Dengue: Over Half of the World’s Population at Risk, Warns WHO

dengue fever Dengue: Over Half of the World
Dengue: Over Half of the World’s Population at Risk, Warns WHO

Dengue: Over Half of the World’s Population at Risk, Warns WHO

Dengue fever, also known as the “breakbone fever,” is a viral infection transmitted by mosquitoes. It affects millions of people globally and poses a significant health threat. The World Health Organization (WHO) has issued a warning regarding the increasing risk of dengue, stating that over half of the world’s population is at risk. This article aims to shed light on this alarming situation and provide insights into the causes, symptoms, prevention, and treatment of dengue fever.

The Menace of Dengue Fever

Dengue fever has emerged as a major global health concern, particularly in tropical and subtropical regions. The Aedes mosquito, primarily the Aedes aegypti species, serves as the carrier of the dengue virus. These mosquitoes thrive in urban areas, breeding in stagnant water and biting during the day.

Dengue fever is characterized by sudden onset high fever, severe headache, joint and muscle pain, rash, and mild bleeding tendencies such as nosebleeds and gum bleeding. In severe cases, dengue can progress to dengue hemorrhagic fever (DHF) or dengue shock syndrome (DSS), which can be fatal if not promptly treated.

FAQs about Dengue Fever

1. How is dengue fever diagnosed?

Dengue fever is diagnosed through various tests, including:

  • PCR (Polymerase Chain Reaction) test to detect the presence of the virus
  • IgM (Immunoglobulin M) antibody test to determine recent infection
  • IgG (Immunoglobulin G) antibody test to check for past infection
  • Complete blood count to identify any abnormalities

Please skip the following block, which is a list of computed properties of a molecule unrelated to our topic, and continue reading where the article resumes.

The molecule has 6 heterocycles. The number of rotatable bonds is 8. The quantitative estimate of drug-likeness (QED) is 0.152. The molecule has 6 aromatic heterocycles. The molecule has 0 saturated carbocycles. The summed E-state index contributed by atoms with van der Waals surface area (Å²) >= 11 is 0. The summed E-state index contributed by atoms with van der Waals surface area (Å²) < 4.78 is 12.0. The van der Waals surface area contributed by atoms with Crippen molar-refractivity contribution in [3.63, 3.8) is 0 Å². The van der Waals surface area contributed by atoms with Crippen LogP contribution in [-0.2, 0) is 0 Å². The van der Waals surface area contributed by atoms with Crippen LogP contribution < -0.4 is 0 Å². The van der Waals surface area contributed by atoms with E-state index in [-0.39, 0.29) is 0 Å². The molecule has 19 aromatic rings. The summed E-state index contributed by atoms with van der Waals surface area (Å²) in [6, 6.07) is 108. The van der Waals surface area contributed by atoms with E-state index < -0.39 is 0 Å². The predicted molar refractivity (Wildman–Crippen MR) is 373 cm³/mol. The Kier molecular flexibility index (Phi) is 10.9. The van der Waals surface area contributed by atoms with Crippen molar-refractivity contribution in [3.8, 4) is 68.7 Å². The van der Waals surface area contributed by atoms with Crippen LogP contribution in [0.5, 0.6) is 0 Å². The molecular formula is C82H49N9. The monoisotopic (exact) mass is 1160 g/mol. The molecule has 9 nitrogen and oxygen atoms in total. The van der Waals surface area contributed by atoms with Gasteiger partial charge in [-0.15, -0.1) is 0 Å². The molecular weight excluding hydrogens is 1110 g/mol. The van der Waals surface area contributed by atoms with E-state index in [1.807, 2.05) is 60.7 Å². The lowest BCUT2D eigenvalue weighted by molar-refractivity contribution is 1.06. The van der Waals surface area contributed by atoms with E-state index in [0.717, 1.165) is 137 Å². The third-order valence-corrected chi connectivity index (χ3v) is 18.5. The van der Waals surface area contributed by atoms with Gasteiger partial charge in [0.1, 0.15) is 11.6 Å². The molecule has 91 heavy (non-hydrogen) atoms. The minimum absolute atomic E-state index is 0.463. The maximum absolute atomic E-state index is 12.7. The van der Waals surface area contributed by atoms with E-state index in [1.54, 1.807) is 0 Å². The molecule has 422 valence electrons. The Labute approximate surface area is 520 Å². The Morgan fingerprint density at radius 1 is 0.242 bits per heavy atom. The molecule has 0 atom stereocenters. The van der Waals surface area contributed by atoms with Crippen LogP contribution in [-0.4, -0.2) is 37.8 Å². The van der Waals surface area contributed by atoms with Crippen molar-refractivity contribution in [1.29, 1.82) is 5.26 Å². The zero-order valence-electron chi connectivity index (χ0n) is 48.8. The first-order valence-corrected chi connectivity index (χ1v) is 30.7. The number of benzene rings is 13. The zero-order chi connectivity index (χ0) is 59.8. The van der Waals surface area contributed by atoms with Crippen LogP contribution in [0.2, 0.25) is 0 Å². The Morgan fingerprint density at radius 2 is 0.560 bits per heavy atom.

2. What are the preventive measures for dengue fever?

To prevent dengue fever, it is essential to take the following precautions:

  • Eliminate mosquito breeding sites by removing standing water from containers
  • Use mosquito repellents and bed nets
  • Wear long-sleeved shirts and pants to protect from mosquito bites
  • Keep doors and windows screened to prevent mosquitoes from entering

3. Can dengue fever be treated?

There is no specific antiviral treatment for dengue fever. Supportive care is crucial in managing the symptoms, such as:

  • Staying well-hydrated with fluids
  • Taking pain relievers to reduce fever and discomfort
  • Avoiding non-steroidal anti-inflammatory drugs (NSAIDs) and aspirin to prevent bleeding

The Global Impact of Dengue

The WHO estimates that approximately 100-400 million people are affected by dengue each year, primarily in Southeast Asia, the Western Pacific, and the Americas. Rising temperatures and increased travel have contributed to the expanding range of dengue cases across borders. Urbanization and inadequate waste management systems also provide ideal breeding grounds for mosquitoes, exacerbating the spread of the disease.

Dengue fever poses a massive economic burden on affected countries due to healthcare costs, reduced productivity, and the strain it places on healthcare systems. According to a study published in the Journal of Tropical Medicine and Hygiene, the total annual cost of dengue cases worldwide is estimated to be around $8.9 billion.

Preventing the Spread of Dengue Fever

Prevention plays a crucial role in combating the spread of dengue fever. Efforts should focus on both individual and community-level actions. Public health campaigns that promote awareness and educate people about the importance of mosquito control and personal protection measures are essential.

Governments and local authorities should implement proactive dengue control programs, including regular monitoring and elimination of mosquito breeding sites. Enhancement of healthcare infrastructure and capacity-building for early diagnosis and treatment are also crucial in mitigating the impact of dengue.


The increasing risk of dengue fever should not be taken lightly. With over half of the world’s population at risk, it is vital to remain vigilant and take necessary precautions to prevent the spread of this debilitating disease. Through collective efforts, including effective mosquito control measures and public awareness campaigns, we can combat the menace of dengue and protect the well-being of individuals worldwide.

Remember, the battle against dengue begins with each one of us. Stay informed, take precautions, and spread awareness to ensure a dengue-free future for all.


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